Loose bodies are small loose fragments of cartilage or bone that float around the joint. The loose bodies can cause pain, swelling, locking and catching of the joint. Loose body causes include osteoarthritis, fractures, trauma, bone and cartilage inflammation, and benign tumors of the synovial membrane.
Cubital Tunnel Syndrome / Nerve Compression
Cubital Tunnel Syndrome is a condition characterized by compression of the ulnar nerve in an area of the elbow called the cubital tunnel.
The ulnar nerve travels down the back of the elbow behind the bony bump called the medial epicondyle and through a passageway called the cubital tunnel. The cubital tunnel is a narrow passageway on the inside of the elbow formed by bone, muscle, and ligaments with the ulnar nerve passing through its center. The roof of the cubital tunnel is covered with a soft tissue called fascia.
Although the elbows are not weight-bearing joints, they are very for the functioning of the upper limbs. Hence, even minor trauma or disease affecting the elbow may cause pain and limit the movements of the upper limbs. Arthritis is one of the common disease conditions affecting the elbow joint.
Elbow arthroscopy, also referred to as keyhole or minimally invasive surgery, is performed through tiny incisions to evaluate and treat several elbow conditions.
Tennis Elbow Surgery
Tennis elbow, also called Lateral Epicondylitis, is a painful condition occurring from repeated muscle contractions in the forearm that leads to inflammation and micro-tears in the tendons that attach to the lateral epicondyle. The lateral epicondyle is the bony prominence that is felt on the outside of the elbow.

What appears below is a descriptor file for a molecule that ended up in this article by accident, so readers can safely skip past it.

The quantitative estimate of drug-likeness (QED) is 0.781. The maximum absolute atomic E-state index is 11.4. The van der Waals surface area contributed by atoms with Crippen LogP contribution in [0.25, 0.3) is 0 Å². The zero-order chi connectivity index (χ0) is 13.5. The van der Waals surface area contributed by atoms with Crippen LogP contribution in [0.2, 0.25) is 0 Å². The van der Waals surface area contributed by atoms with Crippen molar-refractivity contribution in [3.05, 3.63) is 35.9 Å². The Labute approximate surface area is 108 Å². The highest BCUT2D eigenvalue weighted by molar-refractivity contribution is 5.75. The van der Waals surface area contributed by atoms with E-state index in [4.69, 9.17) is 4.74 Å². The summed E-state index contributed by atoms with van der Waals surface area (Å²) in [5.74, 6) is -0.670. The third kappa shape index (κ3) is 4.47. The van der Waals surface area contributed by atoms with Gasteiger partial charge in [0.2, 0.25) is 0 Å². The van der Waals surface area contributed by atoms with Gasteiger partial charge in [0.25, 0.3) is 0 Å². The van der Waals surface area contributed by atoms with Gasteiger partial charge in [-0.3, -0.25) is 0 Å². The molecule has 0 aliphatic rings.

The biceps muscle is located in front of your upper arm. It helps in bending your elbow as well as in rotational movements of your forearm. Also, it helps to maintain stability in the shoulder joint. The biceps muscle has two tendon attachments at the shoulder and one tendon attachment at the elbow. The biceps tendon at the elbow is called the distal biceps tendon and if there is a tear in this tendon, you will have weakness moving your arm from the palm-down to palm-up position. Once the distal biceps tendon is torn it cannot grow back to the bone and heal by itself. Permanent weakness during rotatory movements of the forearm may occur if the tendon is not repaired surgically.
Tommy John surgery / Ligament Reconstruction
The ulnar collateral ligament (UCL) is one of the main stabilizing ligaments in the elbow and is involved especially with overhead activities such as throwing and pitching. When this ligament is injured it can end a professional athlete’s career unless surgery is performed.
Ulnar Nerve Decompression
The ulnar nerve is one of the main nerves in the arm that travels down from the neck behind a bony protuberance inside the elbow (medial epicondyle), under the muscles of the forearm and down the hand on the side of the palm, towards the little finger. The ulnar nerve helps in controlling most of the hand muscles which carry out fine movements as well as some bigger forearm muscles which help in making a strong grip.